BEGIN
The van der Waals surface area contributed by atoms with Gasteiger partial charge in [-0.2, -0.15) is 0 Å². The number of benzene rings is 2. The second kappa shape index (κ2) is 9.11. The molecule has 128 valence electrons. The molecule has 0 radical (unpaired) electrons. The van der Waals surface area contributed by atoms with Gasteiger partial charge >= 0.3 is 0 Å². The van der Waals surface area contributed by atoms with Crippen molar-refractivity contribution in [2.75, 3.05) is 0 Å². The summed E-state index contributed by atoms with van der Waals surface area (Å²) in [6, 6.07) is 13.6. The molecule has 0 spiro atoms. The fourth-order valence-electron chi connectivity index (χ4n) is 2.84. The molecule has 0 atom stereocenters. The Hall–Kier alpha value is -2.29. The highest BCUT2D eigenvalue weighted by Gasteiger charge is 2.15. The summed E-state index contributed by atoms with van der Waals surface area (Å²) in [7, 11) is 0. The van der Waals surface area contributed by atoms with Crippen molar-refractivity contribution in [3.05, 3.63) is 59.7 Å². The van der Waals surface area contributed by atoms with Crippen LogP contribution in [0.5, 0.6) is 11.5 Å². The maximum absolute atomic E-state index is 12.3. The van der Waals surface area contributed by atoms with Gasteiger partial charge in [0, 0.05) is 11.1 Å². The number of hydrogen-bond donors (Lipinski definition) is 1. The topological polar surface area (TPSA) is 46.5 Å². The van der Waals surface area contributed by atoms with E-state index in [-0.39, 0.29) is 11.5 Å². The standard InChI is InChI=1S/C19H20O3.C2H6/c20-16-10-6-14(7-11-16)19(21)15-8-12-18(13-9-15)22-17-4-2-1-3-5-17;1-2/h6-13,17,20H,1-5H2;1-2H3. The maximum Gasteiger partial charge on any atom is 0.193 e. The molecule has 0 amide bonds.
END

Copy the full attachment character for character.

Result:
The van der Waals surface area contributed by atoms with Gasteiger partial charge in [-0.2, -0.15) is 0 Å². The number of benzene rings is 2. The second kappa shape index (κ2) is 9.11. The molecule has 128 valence electrons. The molecule has 0 radical (unpaired) electrons. The van der Waals surface area contributed by atoms with Gasteiger partial charge >= 0.3 is 0 Å². The van der Waals surface area contributed by atoms with Crippen molar-refractivity contribution in [2.75, 3.05) is 0 Å². The summed E-state index contributed by atoms with van der Waals surface area (Å²) in [6, 6.07) is 13.6. The molecule has 0 spiro atoms. The fourth-order valence-electron chi connectivity index (χ4n) is 2.84. The molecule has 0 atom stereocenters. The Hall–Kier alpha value is -2.29. The highest BCUT2D eigenvalue weighted by Gasteiger charge is 2.15. The summed E-state index contributed by atoms with van der Waals surface area (Å²) in [7, 11) is 0. The van der Waals surface area contributed by atoms with Crippen molar-refractivity contribution in [3.05, 3.63) is 59.7 Å². The van der Waals surface area contributed by atoms with Crippen LogP contribution in [0.5, 0.6) is 11.5 Å². The maximum absolute atomic E-state index is 12.3. The van der Waals surface area contributed by atoms with Gasteiger partial charge in [0, 0.05) is 11.1 Å². The number of hydrogen-bond donors (Lipinski definition) is 1. The topological polar surface area (TPSA) is 46.5 Å². The van der Waals surface area contributed by atoms with E-state index in [-0.39, 0.29) is 11.5 Å². The standard InChI is InChI=1S/C19H20O3.C2H6/c20-16-10-6-14(7-11-16)19(21)15-8-12-18(13-9-15)22-17-4-2-1-3-5-17;1-2/h6-13,17,20H,1-5H2;1-2H3. The maximum Gasteiger partial charge on any atom is 0.193 e. The molecule has 0 amide bonds.